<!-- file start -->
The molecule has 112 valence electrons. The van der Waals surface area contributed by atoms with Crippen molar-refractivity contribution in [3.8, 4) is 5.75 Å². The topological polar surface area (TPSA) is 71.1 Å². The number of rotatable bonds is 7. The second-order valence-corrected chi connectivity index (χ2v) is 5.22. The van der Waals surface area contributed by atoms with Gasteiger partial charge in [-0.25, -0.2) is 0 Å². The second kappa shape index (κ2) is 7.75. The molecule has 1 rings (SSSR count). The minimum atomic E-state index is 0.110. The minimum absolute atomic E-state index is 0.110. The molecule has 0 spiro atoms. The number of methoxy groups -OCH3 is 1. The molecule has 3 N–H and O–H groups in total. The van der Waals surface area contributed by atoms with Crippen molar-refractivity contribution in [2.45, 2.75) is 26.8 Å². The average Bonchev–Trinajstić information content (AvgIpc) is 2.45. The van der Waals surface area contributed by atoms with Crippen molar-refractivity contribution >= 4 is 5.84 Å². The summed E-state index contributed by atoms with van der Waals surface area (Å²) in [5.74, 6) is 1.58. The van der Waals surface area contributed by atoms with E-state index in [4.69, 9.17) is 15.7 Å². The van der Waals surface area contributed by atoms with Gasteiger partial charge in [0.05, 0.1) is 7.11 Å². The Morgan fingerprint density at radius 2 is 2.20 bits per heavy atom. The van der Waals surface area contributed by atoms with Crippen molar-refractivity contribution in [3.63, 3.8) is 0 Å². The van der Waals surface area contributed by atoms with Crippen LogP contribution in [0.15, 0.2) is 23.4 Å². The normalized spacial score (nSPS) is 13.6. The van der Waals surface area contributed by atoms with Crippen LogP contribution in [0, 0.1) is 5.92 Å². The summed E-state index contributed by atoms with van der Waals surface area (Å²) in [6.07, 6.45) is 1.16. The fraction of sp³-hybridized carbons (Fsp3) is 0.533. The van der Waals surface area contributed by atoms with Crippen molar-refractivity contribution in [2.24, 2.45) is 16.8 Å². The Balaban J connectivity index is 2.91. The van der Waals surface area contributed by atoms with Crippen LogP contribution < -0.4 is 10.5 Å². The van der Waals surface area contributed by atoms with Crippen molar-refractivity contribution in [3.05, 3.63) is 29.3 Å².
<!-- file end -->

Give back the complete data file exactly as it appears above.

The molecule has 112 valence electrons. The van der Waals surface area contributed by atoms with Crippen molar-refractivity contribution in [3.8, 4) is 5.75 Å². The topological polar surface area (TPSA) is 71.1 Å². The number of rotatable bonds is 7. The second-order valence-corrected chi connectivity index (χ2v) is 5.22. The van der Waals surface area contributed by atoms with Gasteiger partial charge in [-0.25, -0.2) is 0 Å². The second kappa shape index (κ2) is 7.75. The molecule has 1 rings (SSSR count). The minimum atomic E-state index is 0.110. The minimum absolute atomic E-state index is 0.110. The molecule has 0 spiro atoms. The number of methoxy groups -OCH3 is 1. The molecule has 3 N–H and O–H groups in total. The van der Waals surface area contributed by atoms with Crippen molar-refractivity contribution in [2.45, 2.75) is 26.8 Å². The average Bonchev–Trinajstić information content (AvgIpc) is 2.45. The van der Waals surface area contributed by atoms with Crippen molar-refractivity contribution >= 4 is 5.84 Å². The summed E-state index contributed by atoms with van der Waals surface area (Å²) in [5.74, 6) is 1.58. The van der Waals surface area contributed by atoms with E-state index in [4.69, 9.17) is 15.7 Å². The van der Waals surface area contributed by atoms with Gasteiger partial charge in [0.05, 0.1) is 7.11 Å². The Morgan fingerprint density at radius 2 is 2.20 bits per heavy atom. The van der Waals surface area contributed by atoms with Crippen molar-refractivity contribution in [3.63, 3.8) is 0 Å². The van der Waals surface area contributed by atoms with Crippen LogP contribution in [0.15, 0.2) is 23.4 Å². The normalized spacial score (nSPS) is 13.6. The van der Waals surface area contributed by atoms with Crippen LogP contribution in [0, 0.1) is 5.92 Å². The summed E-state index contributed by atoms with van der Waals surface area (Å²) in [6.07, 6.45) is 1.16. The fraction of sp³-hybridized carbons (Fsp3) is 0.533. The van der Waals surface area contributed by atoms with Crippen molar-refractivity contribution in [2.24, 2.45) is 16.8 Å². The Balaban J connectivity index is 2.91. The van der Waals surface area contributed by atoms with Crippen LogP contribution < -0.4 is 10.5 Å². The van der Waals surface area contributed by atoms with Crippen molar-refractivity contribution in [3.05, 3.63) is 29.3 Å².